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bridge of Jena, it being the memorial
of the battle which had prostrated their


NOT noble are my heroines, though of an
old family, held in high esteem in other
times and climes, especially under the
ancient republics. In the great square of
Corinth, once stood the bronze statue of a
member of this family, honoured as the
emblem of liberty. The Egyptian branch,
called Maniculate, became royal favourites,
companions of a Pharaoh and a Ramesis,
and were venerated, as possessing mysterious
powers of divination; they were placed
on the systrum during religious rites; and
after death were accorded costly embalmment
and sepulture in the high temple at
Bubastos. Indeed, the family could boast
a goddess of their own, called Sancta
Bubastis. Horapollo says that, in the great
Temple of the Sun, at Heliopolis, stood a
statue of some representative of this
favoured race. Cambyses is said to have
taken Thebes by placing in the front of
the Persian army a corps formed of
members of a family so venerated by the
Egyptians. Later, one of the race was a favourite
of Mohammed, and accompanied him to

The English branch of the great family
emigrated from Cyprus. They were at first
so highly esteemed that royal edicts for
their protection were issued; but, under
new conditions of society, they declined in
dignity as a race, though they occasionally
rose to distinction as individuals.
Shakespeare makes mention of one of them, in
Macbeth. One appears in the history of
the Tower of London as the useful friend
of a distinguished prisoner of state. One,
for eminent services, had his arms quartered
with those of a high London official.
One, accounted a base pretender to the
family name, entered the Royal Navy, but
won no honour. In striking contrast to
this pretender, who boasted as many appendages
as a Spanish prince of the blood to
his name, is the Manx representative of the
family, with no appendage to speak of. Of
the Celtic branch, several members became
renowned in song and story, at Kilkenny,

To be brief, the grand family name of
this ancient raceis not to put too fine a
point upon itthe cat. So it follows that,
quite in the order of nature, my five little
sisters are kittens. I have been thus
particular in tracing their descent, because
being a republican, this matter of pedigree
is of grave importance to me.

Three months of a late summer and
autumn we passed, deep in a lovely green
dale, in one of the middle states of America,
at a farm-house, quite beyond the
"sound of the church-going bell." The
rush of the express train was unheard
there, and the shriek of the steam-whistle
scarce offended the breathless quiet of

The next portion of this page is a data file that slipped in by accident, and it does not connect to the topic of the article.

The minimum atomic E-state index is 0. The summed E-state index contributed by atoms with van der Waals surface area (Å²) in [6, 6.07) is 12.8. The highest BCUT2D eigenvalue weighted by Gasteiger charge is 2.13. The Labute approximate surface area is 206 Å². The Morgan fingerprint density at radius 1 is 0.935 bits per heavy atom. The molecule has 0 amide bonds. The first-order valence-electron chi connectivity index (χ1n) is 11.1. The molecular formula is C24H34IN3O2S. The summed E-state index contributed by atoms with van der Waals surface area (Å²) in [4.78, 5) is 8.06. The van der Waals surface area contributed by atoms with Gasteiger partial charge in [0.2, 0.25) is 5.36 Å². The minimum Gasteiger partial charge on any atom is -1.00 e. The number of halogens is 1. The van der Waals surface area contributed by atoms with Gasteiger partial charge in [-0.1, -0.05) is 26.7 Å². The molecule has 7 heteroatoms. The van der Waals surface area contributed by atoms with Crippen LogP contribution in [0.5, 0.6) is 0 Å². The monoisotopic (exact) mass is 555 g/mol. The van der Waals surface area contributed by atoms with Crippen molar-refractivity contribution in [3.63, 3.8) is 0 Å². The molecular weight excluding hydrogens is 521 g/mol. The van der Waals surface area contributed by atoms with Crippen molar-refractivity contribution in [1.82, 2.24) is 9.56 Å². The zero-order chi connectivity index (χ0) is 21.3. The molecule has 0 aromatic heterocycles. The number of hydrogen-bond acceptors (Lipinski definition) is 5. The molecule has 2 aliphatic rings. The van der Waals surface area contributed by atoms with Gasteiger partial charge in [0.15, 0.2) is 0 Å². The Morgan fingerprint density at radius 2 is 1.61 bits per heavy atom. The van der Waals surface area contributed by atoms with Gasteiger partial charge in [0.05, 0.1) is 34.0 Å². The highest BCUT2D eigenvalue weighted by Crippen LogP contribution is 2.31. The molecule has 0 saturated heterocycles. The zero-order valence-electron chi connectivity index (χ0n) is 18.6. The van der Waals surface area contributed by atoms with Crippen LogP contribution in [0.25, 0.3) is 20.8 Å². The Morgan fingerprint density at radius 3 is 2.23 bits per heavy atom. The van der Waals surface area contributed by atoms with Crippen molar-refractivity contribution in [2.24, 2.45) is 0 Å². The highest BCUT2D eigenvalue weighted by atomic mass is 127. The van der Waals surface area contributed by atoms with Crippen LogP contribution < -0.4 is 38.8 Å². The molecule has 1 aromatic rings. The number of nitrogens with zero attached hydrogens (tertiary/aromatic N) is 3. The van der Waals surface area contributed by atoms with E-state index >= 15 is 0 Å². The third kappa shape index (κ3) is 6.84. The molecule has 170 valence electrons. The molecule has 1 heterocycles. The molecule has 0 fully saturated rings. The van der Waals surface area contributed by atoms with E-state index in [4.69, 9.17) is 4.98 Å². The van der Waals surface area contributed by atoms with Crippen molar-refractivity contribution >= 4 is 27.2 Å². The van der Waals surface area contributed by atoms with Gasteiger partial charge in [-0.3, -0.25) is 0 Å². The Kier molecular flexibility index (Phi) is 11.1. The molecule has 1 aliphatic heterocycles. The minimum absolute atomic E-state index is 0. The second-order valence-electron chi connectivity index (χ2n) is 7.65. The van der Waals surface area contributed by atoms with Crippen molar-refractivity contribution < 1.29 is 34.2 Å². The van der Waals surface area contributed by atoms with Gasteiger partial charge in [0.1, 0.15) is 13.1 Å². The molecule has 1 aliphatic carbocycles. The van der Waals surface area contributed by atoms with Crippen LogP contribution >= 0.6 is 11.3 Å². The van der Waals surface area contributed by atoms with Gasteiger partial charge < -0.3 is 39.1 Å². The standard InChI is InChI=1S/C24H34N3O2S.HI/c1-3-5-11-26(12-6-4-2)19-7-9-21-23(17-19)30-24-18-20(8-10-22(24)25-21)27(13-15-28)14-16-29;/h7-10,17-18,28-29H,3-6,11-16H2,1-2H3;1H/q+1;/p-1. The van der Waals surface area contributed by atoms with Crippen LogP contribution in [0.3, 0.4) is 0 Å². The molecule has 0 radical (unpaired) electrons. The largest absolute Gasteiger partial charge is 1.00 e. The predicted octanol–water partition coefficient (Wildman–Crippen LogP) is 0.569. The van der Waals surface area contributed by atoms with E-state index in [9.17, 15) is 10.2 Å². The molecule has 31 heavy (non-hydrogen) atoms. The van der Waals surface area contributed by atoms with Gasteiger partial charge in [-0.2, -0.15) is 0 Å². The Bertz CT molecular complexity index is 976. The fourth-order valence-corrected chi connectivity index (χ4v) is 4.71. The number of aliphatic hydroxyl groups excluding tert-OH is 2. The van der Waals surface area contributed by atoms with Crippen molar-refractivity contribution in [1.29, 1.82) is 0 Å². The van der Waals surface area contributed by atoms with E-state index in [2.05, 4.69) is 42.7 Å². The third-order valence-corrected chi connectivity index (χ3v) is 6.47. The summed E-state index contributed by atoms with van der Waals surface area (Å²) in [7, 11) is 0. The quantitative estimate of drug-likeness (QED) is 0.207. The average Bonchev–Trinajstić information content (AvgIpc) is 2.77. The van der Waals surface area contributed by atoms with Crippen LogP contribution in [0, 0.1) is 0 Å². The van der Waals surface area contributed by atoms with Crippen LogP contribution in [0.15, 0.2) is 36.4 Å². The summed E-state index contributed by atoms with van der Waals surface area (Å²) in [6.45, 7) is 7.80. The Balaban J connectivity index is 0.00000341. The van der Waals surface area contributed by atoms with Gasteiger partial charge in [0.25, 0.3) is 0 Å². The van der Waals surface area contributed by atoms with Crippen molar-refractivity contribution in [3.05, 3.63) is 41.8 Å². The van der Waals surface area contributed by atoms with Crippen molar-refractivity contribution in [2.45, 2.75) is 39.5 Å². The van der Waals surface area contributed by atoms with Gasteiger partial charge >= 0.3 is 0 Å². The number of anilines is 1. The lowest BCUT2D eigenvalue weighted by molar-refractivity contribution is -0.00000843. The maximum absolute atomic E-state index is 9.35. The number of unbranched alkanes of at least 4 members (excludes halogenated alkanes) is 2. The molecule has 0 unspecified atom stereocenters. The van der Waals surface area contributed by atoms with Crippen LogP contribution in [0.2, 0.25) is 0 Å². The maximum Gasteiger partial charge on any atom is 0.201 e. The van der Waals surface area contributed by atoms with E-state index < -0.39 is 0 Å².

summer noons. Indeed, so tame and
attenuated did it become ere it reached our ears,
that a young Shanghai cock on the
premisesa fowl with such surprisingly long
bare legs and such an insufficiency of tail,
that he looked like a workhouse boy who
had outgrown his charity suitcould crow
it down in two seconds. The farm-house
was a quaint stone structure, a century
old, more like an English farm-house than
anything I had seen since I looked my last
on the dear old mother-isle, fifteen long
years before. It was mantled by ivy and
climbing roses, and sentinelled by a
gigantic pear-tree. Very green and stately
was this tree, but old and spent. That
season it was so overweighted with fruit
that one still August day it fell with a
sharp groan, and lay upon the lawn. On
the other side of the house we had a
charming little lawn, shaded by maples
and lindens, and made very fragrant and
bright by choice flowers. Beyond this
stretched green meadows and golden grain
fields, skirted by a cool, inviting wood.

But how, after all this introductory pomp
and circumstance, am I to bring in my five
little kittens? I wish I could bring them, as
they were brought to us, from the stable,
by the children, in a little torn basket,
which they quite overflowed in heads, tails,
and limp little legs.

Alice, our one daughter, has a tenderness,
which I must confess she comes
honestly by, for cats. On her first day at
the farm-house she had been greatly
excited by observing a grave, grey, portly
Uncle Thomas strolling down one of the
garden walks. Hardly had she made
acquaintance with himwho received her
advances with a stately and lazy condescension
which only cats, babies, and potentates
can assumewhen she caught sight
of a pretty, graceful Grimalkin, evidently
a young matron, who came from the direction
of the barn, and timidly applied at the
kitchen-door for rations. To her, the child
made polite overtures, but she was shy, or